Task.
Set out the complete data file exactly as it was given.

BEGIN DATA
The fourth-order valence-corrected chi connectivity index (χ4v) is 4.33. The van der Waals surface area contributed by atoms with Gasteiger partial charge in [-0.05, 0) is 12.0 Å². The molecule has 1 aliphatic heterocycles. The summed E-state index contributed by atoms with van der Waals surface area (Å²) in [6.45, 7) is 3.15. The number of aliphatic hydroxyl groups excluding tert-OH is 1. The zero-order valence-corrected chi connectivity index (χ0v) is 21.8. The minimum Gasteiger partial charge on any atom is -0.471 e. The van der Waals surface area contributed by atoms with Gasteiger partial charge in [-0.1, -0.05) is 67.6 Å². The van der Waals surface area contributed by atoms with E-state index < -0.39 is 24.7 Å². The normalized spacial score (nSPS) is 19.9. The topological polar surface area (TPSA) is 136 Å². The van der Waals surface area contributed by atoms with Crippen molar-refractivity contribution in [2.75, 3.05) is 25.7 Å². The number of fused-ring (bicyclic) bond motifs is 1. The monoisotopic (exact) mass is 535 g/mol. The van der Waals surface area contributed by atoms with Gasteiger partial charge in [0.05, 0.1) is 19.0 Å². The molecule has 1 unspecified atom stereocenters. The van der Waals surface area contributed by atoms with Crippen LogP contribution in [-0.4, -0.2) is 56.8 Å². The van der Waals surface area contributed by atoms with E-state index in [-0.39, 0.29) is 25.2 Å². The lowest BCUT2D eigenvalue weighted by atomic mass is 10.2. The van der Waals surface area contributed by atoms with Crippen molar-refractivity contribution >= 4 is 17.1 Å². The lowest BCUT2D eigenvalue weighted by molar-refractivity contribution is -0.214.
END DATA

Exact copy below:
The fourth-order valence-corrected chi connectivity index (χ4v) is 4.33. The van der Waals surface area contributed by atoms with Gasteiger partial charge in [-0.05, 0) is 12.0 Å². The molecule has 1 aliphatic heterocycles. The summed E-state index contributed by atoms with van der Waals surface area (Å²) in [6.45, 7) is 3.15. The number of aliphatic hydroxyl groups excluding tert-OH is 1. The zero-order valence-corrected chi connectivity index (χ0v) is 21.8. The minimum Gasteiger partial charge on any atom is -0.471 e. The van der Waals surface area contributed by atoms with Gasteiger partial charge in [-0.1, -0.05) is 67.6 Å². The van der Waals surface area contributed by atoms with E-state index < -0.39 is 24.7 Å². The normalized spacial score (nSPS) is 19.9. The topological polar surface area (TPSA) is 136 Å². The van der Waals surface area contributed by atoms with Crippen molar-refractivity contribution in [2.75, 3.05) is 25.7 Å². The number of fused-ring (bicyclic) bond motifs is 1. The monoisotopic (exact) mass is 535 g/mol. The van der Waals surface area contributed by atoms with Gasteiger partial charge in [0.05, 0.1) is 19.0 Å². The molecule has 1 unspecified atom stereocenters. The van der Waals surface area contributed by atoms with Crippen LogP contribution in [-0.4, -0.2) is 56.8 Å². The van der Waals surface area contributed by atoms with E-state index in [-0.39, 0.29) is 25.2 Å². The lowest BCUT2D eigenvalue weighted by atomic mass is 10.2. The van der Waals surface area contributed by atoms with Crippen molar-refractivity contribution >= 4 is 17.1 Å². The lowest BCUT2D eigenvalue weighted by molar-refractivity contribution is -0.214.